• Monthly parent-teacher meetings will be arranged at schools to increase accountability.

“From now on the marriage register will sit on the council permanently, so child marriage will be reduced radically. I would like to thank community sponsors for working with this challenging issue,” added Hazrat, President of the Youth Network.

A group of about ten women stand with their children in front of an end child marriage sign and all raise their hands.

Mothers and children stand firm in front of a school enrollment campaign sign, raising their hands in support of stopping child marriage and encouraging class attendance.

“Today I feel confident that girls have equal opportunity in all spheres of life,” shares a local mother. “We should give more attention to their development. I have one daughter and am determined to continue her education as far as she can.”

Step 3: Marching forward with awareness

Now that the community has united in their stand against child marriage, they’re taking important steps in the right direction. And, in celebration of International Day of the Girl on October 11, they came together to publically announce their new collective vow.

The theme of the day was, “A safe environment for girl children will make Bangladesh’s future prosperous,” and crowds of people took to the streets in support.

Through your sponsorship, about 300 children wore paper crowns and led a huge rally, marching alongside parents and teachers with banners in support of equality.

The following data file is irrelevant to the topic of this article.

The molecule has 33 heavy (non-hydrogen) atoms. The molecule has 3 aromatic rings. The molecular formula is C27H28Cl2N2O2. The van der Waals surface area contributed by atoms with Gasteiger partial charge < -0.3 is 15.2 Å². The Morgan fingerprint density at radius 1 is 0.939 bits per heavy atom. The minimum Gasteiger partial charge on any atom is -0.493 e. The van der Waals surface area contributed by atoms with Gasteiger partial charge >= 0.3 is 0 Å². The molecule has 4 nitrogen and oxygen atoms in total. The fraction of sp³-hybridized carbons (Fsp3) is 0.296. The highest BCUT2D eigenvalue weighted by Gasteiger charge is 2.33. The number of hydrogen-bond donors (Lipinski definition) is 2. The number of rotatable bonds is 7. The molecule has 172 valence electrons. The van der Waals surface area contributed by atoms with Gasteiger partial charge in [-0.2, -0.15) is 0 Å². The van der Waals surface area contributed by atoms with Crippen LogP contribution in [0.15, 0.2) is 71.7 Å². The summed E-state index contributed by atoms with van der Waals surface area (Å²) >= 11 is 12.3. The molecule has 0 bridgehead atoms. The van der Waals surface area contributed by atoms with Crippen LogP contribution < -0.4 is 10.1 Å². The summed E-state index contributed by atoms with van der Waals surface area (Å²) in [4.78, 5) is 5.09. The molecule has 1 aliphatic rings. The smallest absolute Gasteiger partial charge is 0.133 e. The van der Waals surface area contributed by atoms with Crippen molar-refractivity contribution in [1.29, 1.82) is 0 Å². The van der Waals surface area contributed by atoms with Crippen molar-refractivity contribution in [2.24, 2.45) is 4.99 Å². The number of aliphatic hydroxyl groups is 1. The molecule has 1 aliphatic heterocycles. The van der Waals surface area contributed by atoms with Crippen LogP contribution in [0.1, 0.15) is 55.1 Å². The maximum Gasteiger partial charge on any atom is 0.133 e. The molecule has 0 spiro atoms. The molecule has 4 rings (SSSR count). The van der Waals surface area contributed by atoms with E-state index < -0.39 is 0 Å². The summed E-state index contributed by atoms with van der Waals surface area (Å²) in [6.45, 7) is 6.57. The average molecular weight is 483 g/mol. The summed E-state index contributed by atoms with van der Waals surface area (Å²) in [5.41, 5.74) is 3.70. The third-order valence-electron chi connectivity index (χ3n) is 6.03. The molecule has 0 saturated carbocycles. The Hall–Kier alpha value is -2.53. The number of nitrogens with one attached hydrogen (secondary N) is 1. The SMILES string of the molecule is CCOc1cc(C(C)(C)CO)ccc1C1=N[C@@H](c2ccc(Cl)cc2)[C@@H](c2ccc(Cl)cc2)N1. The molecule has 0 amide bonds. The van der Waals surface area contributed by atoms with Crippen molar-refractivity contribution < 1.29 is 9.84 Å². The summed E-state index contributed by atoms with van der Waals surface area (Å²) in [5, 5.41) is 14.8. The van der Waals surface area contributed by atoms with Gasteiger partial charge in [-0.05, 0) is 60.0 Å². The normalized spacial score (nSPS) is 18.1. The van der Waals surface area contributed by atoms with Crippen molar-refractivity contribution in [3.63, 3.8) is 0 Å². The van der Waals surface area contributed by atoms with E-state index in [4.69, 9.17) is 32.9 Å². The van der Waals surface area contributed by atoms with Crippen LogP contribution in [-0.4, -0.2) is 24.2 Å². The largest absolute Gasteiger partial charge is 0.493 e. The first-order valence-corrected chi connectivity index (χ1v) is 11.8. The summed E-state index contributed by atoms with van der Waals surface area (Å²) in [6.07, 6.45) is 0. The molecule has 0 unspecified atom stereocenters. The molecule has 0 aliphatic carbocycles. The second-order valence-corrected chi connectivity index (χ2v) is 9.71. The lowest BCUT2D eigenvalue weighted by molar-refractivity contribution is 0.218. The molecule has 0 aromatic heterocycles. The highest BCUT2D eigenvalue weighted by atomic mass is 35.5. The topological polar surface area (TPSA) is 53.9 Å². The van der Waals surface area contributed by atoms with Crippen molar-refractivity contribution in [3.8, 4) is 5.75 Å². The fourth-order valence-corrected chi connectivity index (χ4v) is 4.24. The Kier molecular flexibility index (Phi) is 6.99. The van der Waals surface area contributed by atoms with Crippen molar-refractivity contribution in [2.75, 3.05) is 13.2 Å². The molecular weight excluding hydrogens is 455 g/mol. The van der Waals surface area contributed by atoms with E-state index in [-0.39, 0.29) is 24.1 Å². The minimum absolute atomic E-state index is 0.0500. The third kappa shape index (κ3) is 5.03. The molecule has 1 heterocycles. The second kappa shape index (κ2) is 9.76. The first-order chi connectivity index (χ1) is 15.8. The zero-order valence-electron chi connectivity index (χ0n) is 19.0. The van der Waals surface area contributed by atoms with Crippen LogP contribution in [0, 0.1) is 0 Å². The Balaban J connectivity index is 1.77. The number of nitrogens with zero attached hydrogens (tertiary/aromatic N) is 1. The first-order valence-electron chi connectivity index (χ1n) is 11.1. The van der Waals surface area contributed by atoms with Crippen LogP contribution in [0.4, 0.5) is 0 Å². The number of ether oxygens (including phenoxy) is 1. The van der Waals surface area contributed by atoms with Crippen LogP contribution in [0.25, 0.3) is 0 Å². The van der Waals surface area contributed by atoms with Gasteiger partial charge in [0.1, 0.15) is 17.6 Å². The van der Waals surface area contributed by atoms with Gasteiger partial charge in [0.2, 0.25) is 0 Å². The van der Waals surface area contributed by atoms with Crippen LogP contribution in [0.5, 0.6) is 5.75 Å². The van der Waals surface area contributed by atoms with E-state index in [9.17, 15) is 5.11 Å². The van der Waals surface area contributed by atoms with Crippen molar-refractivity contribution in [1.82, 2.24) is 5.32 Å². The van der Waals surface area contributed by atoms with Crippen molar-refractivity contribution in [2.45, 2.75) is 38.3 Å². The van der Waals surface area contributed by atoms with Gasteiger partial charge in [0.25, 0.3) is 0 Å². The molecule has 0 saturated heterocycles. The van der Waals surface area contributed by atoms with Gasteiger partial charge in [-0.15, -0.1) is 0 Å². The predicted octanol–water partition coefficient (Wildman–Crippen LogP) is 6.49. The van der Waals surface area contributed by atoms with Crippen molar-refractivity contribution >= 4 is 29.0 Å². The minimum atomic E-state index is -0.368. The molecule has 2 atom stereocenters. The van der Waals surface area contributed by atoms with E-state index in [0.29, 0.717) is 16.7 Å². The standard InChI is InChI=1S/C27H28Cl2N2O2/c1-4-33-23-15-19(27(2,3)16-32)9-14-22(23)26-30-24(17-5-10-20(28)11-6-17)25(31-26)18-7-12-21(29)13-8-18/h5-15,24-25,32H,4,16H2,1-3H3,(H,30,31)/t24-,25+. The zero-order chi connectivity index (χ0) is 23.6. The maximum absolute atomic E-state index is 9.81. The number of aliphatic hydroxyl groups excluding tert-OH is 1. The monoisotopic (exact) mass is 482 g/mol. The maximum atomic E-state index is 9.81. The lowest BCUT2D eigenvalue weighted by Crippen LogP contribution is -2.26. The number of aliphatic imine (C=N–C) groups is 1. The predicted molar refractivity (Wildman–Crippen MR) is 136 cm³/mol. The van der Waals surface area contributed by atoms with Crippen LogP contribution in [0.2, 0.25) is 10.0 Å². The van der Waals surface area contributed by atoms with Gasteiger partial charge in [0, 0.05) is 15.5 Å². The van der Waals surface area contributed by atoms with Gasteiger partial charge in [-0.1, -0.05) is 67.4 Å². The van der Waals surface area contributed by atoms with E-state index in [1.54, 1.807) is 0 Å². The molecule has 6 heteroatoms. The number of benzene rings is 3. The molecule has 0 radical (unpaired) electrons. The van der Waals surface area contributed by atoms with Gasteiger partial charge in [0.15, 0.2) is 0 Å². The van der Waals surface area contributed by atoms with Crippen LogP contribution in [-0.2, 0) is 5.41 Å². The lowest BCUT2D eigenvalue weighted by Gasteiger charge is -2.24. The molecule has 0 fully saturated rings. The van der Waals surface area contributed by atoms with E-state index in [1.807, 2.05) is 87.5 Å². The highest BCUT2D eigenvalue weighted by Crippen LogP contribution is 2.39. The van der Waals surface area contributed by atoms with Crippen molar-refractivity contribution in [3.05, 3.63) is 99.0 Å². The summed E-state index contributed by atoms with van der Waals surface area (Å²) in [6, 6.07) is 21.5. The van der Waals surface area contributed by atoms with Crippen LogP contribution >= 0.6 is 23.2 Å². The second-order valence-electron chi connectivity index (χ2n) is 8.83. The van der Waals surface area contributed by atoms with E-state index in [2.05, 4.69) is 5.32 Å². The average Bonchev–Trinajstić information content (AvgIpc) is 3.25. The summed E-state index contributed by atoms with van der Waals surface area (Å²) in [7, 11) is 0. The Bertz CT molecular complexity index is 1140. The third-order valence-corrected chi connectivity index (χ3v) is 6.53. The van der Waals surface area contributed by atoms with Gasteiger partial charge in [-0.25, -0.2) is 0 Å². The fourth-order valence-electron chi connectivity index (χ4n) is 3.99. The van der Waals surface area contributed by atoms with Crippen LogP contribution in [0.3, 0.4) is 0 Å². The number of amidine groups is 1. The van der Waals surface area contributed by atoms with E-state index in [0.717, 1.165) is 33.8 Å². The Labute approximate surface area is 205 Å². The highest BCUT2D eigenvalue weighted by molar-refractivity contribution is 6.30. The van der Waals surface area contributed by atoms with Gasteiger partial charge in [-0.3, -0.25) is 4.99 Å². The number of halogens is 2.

Children wear paper crowns, play musical instruments and hold banners against child marriage, while a man with a microphone speaks to a crowd.

Children are aware of their rights, including their right to be heard – and they’re making sure it happens across Hatibandha!
Here, they take an encouraging route, holding signs that state: “Education shows me the path to a beautiful future.”

Over 550 parents also formally pledged their commitment, by each signing a cloth banner that declared: “We are committed to eradicate child marriage, prevent child abuse and ensure education for girl children in our society.”

A group of local men march wearing paper crowns and holding an anti-child marriage banner.

Local men are committed to promoting gender equality and protecting the rights of girls.
(Sign reads: “Children will build a golden country if given the chance”)

Unveiling a new era

Today, changes for girls’ rights and gender equality are happening in very real ways across Hatibandha – protecting childhoods and ensuring children are engaged in education, not marriage.

“Child marriage has been reduced in the community,” says Ms. Khatun, a member of the Union Council who’s proud to be part of ending early walks down the aisle and opening up more promising paths for girls.

It’s an exciting development that marks a huge shift for not only the community of Hatibandha and its families, but for the whole country. By investing in girls and their futures, Hatibandha, Bangladesh is well on its way to marking a new promising age for all.

A group of about ten girls stand outside their school dormitory, smiling.

Now see how you’re support is continuing to help Sabina excel.